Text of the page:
• If the owner refuses to follow the charterer's orders without sufficient grounds (i.e. the port is not deemed unsafe) any delay may then be for the owner's account.
  • If, after giving orders, the port becomes unsafe then charterers have a new obligation to cancel the original order and nominate a different port that is prospectively safe.
  • If a vessel is prevented from entering a port due to a previous call at an Ebola-infected port under the same the charter, the liability may rest with the charterer and the vessel remains on hire. If it is a new charter then liability may, depending on the terms of the charterparty, rest with the owner.
  • An owner may also owe separate obligations to any bill of lading holders.
Quarantine and Deviation /Off Hire  
  • Depending on the terms of the charter (e.g. SHELLTIME 4 specifically refers to "quarantine restrictions") and whose orders are responsible for the quarantine/delay, a vessel could be off hire if quarantined.
  • Similarly, if the vessel is forced to deviate to offload a crew member or stowaway with suspected Ebola, or if a large number of crew contract Ebola, then the vessel could also be put off hire.

Voyage Charters

Safe Port Warranties
  • Many voyage charters contain safe port warranties. If so, then a charterer's primary obligation is to nominate a port which is prospectively safe. If the port becomes unsafe after nomination then an owner may be able to rely on an Ebola or wider fever/epidemic clause (if included), so that orders to ports that present a significant Ebola risk can be refused.
  • However, and as set out above, a port might not be unsafe just because it is infected by Ebola (e.g. if appropriate safety measures are in place).

Free Pratique  

  • If free pratique is withheld, laytime will not commence unless there is an express clause to the contrary (WIPON). Charterers may wish to include such an express provision.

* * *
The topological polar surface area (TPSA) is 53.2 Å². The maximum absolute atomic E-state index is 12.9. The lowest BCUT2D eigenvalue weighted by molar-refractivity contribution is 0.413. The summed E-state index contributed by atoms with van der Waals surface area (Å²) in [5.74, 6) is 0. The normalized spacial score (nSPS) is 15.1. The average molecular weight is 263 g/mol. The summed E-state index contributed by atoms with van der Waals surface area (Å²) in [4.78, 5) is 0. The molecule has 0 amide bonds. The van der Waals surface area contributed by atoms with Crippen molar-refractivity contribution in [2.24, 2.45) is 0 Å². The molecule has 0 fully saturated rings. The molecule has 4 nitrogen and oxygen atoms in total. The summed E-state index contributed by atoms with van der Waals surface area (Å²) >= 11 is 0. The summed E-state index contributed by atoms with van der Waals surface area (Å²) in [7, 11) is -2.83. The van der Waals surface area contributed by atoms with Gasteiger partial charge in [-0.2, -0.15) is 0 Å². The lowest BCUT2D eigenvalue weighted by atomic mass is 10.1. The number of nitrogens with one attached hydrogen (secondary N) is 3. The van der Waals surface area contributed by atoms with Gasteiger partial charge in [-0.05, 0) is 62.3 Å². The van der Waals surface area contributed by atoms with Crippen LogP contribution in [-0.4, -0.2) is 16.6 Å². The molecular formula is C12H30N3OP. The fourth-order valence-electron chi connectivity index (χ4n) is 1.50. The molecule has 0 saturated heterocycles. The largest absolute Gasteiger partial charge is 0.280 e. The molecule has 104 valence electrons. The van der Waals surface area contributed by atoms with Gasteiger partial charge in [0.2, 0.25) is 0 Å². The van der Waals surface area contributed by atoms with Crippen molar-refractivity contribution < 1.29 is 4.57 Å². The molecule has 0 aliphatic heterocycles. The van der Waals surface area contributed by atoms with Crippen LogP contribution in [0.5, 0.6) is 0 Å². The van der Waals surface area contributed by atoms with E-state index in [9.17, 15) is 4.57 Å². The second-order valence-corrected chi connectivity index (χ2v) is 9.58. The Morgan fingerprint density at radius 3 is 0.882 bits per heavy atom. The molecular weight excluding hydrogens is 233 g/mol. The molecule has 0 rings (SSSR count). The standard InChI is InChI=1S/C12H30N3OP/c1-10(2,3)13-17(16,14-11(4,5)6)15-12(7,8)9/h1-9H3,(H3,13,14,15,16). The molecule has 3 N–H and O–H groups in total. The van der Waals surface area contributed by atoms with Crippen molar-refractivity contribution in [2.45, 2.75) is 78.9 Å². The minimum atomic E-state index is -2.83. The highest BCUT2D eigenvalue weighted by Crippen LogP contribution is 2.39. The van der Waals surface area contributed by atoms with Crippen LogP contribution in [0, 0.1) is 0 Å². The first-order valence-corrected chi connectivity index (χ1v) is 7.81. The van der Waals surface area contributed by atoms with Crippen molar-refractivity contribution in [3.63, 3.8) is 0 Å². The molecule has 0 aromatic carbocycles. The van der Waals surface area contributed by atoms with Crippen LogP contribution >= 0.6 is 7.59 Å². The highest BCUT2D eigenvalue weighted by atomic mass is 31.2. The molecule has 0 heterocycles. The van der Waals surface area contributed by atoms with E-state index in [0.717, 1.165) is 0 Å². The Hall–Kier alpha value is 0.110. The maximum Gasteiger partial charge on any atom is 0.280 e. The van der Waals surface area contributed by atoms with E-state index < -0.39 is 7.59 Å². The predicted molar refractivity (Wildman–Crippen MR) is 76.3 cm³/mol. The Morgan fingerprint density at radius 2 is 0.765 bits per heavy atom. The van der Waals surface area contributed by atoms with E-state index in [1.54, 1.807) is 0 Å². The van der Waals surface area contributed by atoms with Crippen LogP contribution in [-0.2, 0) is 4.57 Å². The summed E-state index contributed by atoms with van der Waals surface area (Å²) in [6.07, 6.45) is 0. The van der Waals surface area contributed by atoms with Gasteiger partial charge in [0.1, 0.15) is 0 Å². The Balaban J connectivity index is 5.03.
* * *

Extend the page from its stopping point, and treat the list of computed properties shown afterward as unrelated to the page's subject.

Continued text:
• In the Apollo [1978] 1 Lloyd's Rep. 200 two crew members discovered to have typhus were removed at a previous port and the vessel was disinfected and inspected thoroughly. The Court found that in this instance issuing Free Pratique was not a formality and there was good cause for the health authorities' actions, which were not considered to prevent the full working of the vessel.
  • Most charters contain specific clauses but usually, if the port is under quarantine at the time of a charterer's orders then time spent/lost will count as laytime/demurrage. However, if the port is only subsequently declared under quarantine, then it is more likely that the owner will be liable.
  • If the Hague/Hague Visby Rules apply, then deterioration or late delivery as a result of interference by a government or state may be excluded by the "restraint of princes" or "quarantine restriction".
Laytime and Demurrage
  • Quarantine and free pratique clauses should be closely examined to determine the effect they would have on commencement of laytime and the validity of NOR.
  • An owner is entitled to deviate for the safety of the crew or to avoid confiscation but the cost and time of doing so will be at the owner's expense as freight will not increase. If the Hague/ Hague Visby Rules apply there may be a defence of "reasonable deviation".

Ebola Clause- Contingency planning

  • To cover the specific risks and liabilities associated with Ebola and to avoid much of the ambiguity highlighted above, we have seen parties insert custom Ebola Clauses into prospective charterparties.
  • Generally an owner's main objective is, as with a war or piracy clause, to ensure that they can refuse to call at an infected or high risk port and request alternative instructions.  Depending on the split of liability, owners will want the clause to be drafted to apply even if the risks are low, whereas charterers will prefer that it be applied narrowly to minimise the effect on trading.
  • Helpful clauses will, to the extent that it is possible, set out the level of risk or exposure required for the clause to engage and determine the allocation of any extra time, demurrage, costs, fines, and hire/freight, cleaning, fumigation and medical treatment in a given scenario, largely dependent on whose orders the vessel was following when she visited the infected port.
  • Parties should consider the consequences of any port calls to Ebola infected ports and/or consequential quarantine as a result of previous port calls before the commencement of the charter and indeed after it concludes.
  • It is also important to bear any cargo interests in mind and to incorporate the Ebola clause into the bills of lading, either by express agreement or with an indemnity against the consequences of agreeing to it.
  • When preparing such clauses it is important that parties clearly identify what they want it to achieve and take a pragmatic commercial approach to sharing the risks. For example, a clause based on BP VOY 4's Half Laytime/Half Demurrage/Force majeure clause may be considered to produce a fair result in appropriate cases.

Useful Links

The content of this article is intended to provide a general guide to the subject matter. Specialist advice should be sought about your specific circumstances.